A care provider offering home care for people with dementia and learning and physical disabilities in Cornwall is under investigation by various regulatory authorities.

Cornwall Council is now ceasing any further care packages with the company until the outcome of the investigation is known.

The Packet has been told that no extra care packages will be provided from Cornwall Council to Faith In Me, which is based at Roche, near St Austell, until investigations are concluded.

A spokesperson for Cornwall Council said: “We have been made aware of concerns relating to the care and support provided by Faith in Me homecare.

"It is our overall aim to make sure that people in Cornwall receive the highest standard of care and support possible and we are working with Cornwall and Isles of Scilly Integrated Care Board, the Care Quality Commission and the provider to ensure people are being given the care they need.

“Our adult social care teams are working with those affected and anyone with concerns is asked to get in touch by calling 0300 123 4100.”

Faith In Me is provided and run by Darrell Heather, who in a letter to clients has promised to "make massive improvements."

The most recent CQC inspection, in September 2022, found the business required improvement overall, with a “requires improvement” rating in the four areas of being safe, effective, responsive and well-led. It received a rating of “good” for being caring. At the time of the inspection there were 64 people using the service.

The CQC inspection report states: “We were prompted to carry out this inspection due to concerns we received about poor management processes, low staffing, poor staff training and support and staff behaviour. A decision was made for us to inspect and examine those risks.

“Risks were not always assessed, monitored or reviewed which did not reduce the risk of avoidable harm. Where we identified some risk assessments were missing from some care plans, we asked the provider to complete them immediately. Staff did not follow the service policy when supporting people with their finances.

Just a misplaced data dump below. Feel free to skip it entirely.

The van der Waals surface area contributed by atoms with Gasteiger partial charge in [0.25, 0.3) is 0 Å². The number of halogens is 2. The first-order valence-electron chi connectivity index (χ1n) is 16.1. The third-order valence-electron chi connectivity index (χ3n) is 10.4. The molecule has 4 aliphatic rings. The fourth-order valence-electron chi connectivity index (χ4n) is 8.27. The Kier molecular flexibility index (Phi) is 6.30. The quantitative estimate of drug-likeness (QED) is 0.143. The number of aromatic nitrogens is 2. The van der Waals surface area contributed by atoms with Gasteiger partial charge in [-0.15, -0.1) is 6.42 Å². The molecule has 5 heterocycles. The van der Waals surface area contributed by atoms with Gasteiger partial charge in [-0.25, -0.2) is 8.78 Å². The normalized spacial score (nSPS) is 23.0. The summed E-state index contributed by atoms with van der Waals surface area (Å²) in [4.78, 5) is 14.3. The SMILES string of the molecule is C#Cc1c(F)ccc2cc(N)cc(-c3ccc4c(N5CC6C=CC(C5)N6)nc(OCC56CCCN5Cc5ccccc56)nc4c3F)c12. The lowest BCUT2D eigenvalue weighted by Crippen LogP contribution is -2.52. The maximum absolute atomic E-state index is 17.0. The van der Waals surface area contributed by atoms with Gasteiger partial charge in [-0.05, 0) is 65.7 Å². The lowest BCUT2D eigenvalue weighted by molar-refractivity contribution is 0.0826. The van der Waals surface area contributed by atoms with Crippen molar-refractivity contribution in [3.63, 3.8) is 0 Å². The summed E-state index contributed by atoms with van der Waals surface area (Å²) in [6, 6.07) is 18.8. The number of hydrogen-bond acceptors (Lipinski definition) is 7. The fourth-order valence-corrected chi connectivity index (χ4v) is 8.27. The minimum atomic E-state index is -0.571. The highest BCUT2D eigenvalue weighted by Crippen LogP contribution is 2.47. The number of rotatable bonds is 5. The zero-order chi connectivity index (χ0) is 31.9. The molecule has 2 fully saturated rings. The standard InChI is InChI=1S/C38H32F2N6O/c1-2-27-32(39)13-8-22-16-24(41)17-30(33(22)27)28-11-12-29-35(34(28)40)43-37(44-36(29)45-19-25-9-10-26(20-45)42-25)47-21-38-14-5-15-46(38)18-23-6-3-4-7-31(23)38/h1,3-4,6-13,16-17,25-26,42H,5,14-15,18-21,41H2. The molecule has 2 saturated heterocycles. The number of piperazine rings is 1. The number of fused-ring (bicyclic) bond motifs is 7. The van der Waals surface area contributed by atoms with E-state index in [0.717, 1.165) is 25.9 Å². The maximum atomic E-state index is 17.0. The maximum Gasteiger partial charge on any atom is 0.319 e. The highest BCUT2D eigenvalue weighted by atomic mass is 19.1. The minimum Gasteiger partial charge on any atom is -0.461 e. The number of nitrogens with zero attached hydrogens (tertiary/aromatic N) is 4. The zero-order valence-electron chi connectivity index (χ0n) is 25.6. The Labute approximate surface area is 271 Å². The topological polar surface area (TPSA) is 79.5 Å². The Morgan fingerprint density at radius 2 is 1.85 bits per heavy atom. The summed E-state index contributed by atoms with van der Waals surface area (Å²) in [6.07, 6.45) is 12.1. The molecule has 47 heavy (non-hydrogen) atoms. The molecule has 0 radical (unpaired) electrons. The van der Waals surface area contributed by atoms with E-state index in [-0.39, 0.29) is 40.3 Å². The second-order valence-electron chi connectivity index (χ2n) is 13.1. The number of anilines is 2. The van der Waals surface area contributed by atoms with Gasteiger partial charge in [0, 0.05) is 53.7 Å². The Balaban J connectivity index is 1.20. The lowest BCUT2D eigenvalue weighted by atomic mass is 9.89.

“The service was fully staffed at the time of the inspection. However, frequent short notice sickness absence was requiring the management team to cover visits on a regular basis. Recruitment processes were not always robust. This did not ensure that all staff were safe to work alone with vulnerable people.

“Care plans did not always contain accurate information. Some information was out of date such as referring to previous accommodation issues when the person had moved house. Care plans did not always contain sufficient guidance and direction for staff.”

The report continued: “People were supported by staff who had mostly been appropriately trained and were skilled in their role. Some staff needed to complete required training.

"Staff told us they were regularly supported through supervision and informal meetings at people’s homes. However, the records held by the provider showed that supervision was not being provided in accordance with the policy held by the service.

“The provider did not have effective quality assurance systems in place to monitor the quality and safety of the care provided. Spot checks were carried out to monitor staff performance and people were asked for their views and their suggestions were used to improve the service and make any necessary changes.

“However, the provider told us they did not have the time to monitor care plans, risk assessments, medicine records, or recruitment processes.”

The CQC inspection added: “People and their relatives spoke positively about staff and told us they were happy with the service they received. People told us staff were friendly, they were treated with kindness and compassion and their privacy and dignity was respected.

"People told us they felt safe with staff. There were systems to help protect people from abuse and to investigate any allegations, incidents or accidents.”

When contacted, Mr Heather said he didn’t want to comment until the investigation was completed.

In a letter to clients, Mr Heather said: “As Cornwall Safeguarding Process we are working with them. I am writing to inform you all that as organisation (sic) we are now in Safeguarding Measures this means organisation and safeguarding enquiries are being made at an organisational level.

“This will mean Cornwall Council and safeguarding will be working with myself to make improvements to the service are being met. Thank you all for you all using service. We will make massive improvements for you all to provide the care and support you all deserve.”